Ill-advised move

The controversy over the proposal to construct a war memorial at the Indira Gandhi musical fountain park in Bangalore is assuming unsavoury dimensions. The proposal to locate the memorial at an important lung space in the heart of the City, that is afflicted with a high rate pollution is ill-advised, regardless of the patriotic packaging with which it has been wrapped. The proposal itself is opaque, with details coming out in driblet.

There’s no clarity about the number of trees that will be martyred for the project nor the space that it will occupy. It required the advocate general to inform the high court that there would be an underground “motivational hall and a museum” as part of the memorial. The design is not public knowledge, nor the identity of the people who would be managing the memorial. The hurry and even desperation with which it is being pushed through and the insistence of the promoters of the so-called memorial to site it in the park and not on the defence land, much of which is available elsewhere in the City, raises questions. The government needs to give up the idea of despoiling a public lung space for a private enterprise.

Apart from the locational issues, the very concept of the memorial calls for revisiting. None questions the need to revere and cherish the memory of the heroes who laid down their lives for the nation. Such pride in the best of our youth is but natural to all nations. But to build a static monument in their memory is less important than ensuring that the families of the fallen heroes and our veterans live in relative comfort and dignity. Many of the Kargil heroes are yet to receive their due. The ex-servicemen have many times raised the issue of pensions, honours and post-retirement rehabilitation for the wounded veterans. Only a week ago did the finance minister put in effect the Sixth Pay Commission’s one-rank-one-pay recommendation.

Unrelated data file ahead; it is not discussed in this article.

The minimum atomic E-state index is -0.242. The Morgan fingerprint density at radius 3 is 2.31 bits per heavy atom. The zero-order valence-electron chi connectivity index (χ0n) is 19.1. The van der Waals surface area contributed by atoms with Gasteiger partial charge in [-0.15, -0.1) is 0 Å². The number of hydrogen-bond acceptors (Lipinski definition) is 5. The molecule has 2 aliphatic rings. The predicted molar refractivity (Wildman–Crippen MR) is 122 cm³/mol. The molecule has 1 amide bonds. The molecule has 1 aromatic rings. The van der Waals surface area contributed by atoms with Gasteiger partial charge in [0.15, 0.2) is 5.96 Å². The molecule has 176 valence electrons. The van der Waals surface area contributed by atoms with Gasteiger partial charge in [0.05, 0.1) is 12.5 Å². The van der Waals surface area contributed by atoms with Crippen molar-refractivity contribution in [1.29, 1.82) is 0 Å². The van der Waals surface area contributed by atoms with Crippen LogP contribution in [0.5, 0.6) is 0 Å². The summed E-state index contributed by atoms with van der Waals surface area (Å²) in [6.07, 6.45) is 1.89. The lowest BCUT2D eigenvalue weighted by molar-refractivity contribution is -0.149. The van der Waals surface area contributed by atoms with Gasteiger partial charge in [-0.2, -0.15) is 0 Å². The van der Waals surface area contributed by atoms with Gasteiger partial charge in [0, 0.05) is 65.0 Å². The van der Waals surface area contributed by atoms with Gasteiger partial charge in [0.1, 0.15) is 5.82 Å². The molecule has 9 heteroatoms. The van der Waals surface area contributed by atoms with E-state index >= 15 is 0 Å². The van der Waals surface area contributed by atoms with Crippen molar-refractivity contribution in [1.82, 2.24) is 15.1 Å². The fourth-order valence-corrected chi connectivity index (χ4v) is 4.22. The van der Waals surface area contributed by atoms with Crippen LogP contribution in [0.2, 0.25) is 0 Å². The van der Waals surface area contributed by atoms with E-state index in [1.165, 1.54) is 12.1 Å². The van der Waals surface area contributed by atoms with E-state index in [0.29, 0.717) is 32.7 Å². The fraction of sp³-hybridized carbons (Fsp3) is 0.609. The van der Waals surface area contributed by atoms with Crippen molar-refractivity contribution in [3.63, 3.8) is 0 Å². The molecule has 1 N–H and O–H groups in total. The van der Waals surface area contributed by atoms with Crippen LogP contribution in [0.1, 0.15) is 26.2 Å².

One specious argument put forward by the promoters of the memorial is that it would encourage the youth to join the armed forces. In the era of globalisation, when a career takes precedence over a mission, a better way to convince them would be to make the services attractive in terms of pay and perks, because our soldiers deserve it. The youth of our times, smarter than their elders, can see through empty gestures.

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